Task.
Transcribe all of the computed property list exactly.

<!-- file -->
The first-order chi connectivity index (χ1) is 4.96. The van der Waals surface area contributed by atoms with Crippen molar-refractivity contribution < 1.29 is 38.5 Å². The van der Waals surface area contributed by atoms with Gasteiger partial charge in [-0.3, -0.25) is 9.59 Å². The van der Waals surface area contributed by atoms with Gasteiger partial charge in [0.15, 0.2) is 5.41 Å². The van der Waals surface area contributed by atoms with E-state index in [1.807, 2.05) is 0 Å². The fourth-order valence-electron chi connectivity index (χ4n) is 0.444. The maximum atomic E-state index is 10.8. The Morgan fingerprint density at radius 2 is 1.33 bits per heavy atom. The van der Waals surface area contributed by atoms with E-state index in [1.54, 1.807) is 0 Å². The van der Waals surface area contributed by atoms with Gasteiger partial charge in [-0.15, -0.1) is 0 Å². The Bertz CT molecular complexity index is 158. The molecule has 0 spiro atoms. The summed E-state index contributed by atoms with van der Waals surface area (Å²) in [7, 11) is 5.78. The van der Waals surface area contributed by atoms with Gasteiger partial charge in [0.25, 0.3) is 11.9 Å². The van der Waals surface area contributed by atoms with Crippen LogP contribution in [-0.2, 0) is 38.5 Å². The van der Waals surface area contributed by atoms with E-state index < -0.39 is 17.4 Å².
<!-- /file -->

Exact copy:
The first-order chi connectivity index (χ1) is 4.96. The van der Waals surface area contributed by atoms with Crippen molar-refractivity contribution < 1.29 is 38.5 Å². The van der Waals surface area contributed by atoms with Gasteiger partial charge in [-0.3, -0.25) is 9.59 Å². The van der Waals surface area contributed by atoms with Gasteiger partial charge in [0.15, 0.2) is 5.41 Å². The van der Waals surface area contributed by atoms with E-state index in [1.807, 2.05) is 0 Å². The fourth-order valence-electron chi connectivity index (χ4n) is 0.444. The maximum atomic E-state index is 10.8. The Morgan fingerprint density at radius 2 is 1.33 bits per heavy atom. The van der Waals surface area contributed by atoms with E-state index in [1.54, 1.807) is 0 Å². The van der Waals surface area contributed by atoms with Gasteiger partial charge in [-0.15, -0.1) is 0 Å². The Bertz CT molecular complexity index is 158. The molecule has 0 spiro atoms. The summed E-state index contributed by atoms with van der Waals surface area (Å²) in [7, 11) is 5.78. The van der Waals surface area contributed by atoms with Gasteiger partial charge in [0.25, 0.3) is 11.9 Å². The van der Waals surface area contributed by atoms with Crippen LogP contribution in [-0.2, 0) is 38.5 Å². The van der Waals surface area contributed by atoms with E-state index < -0.39 is 17.4 Å².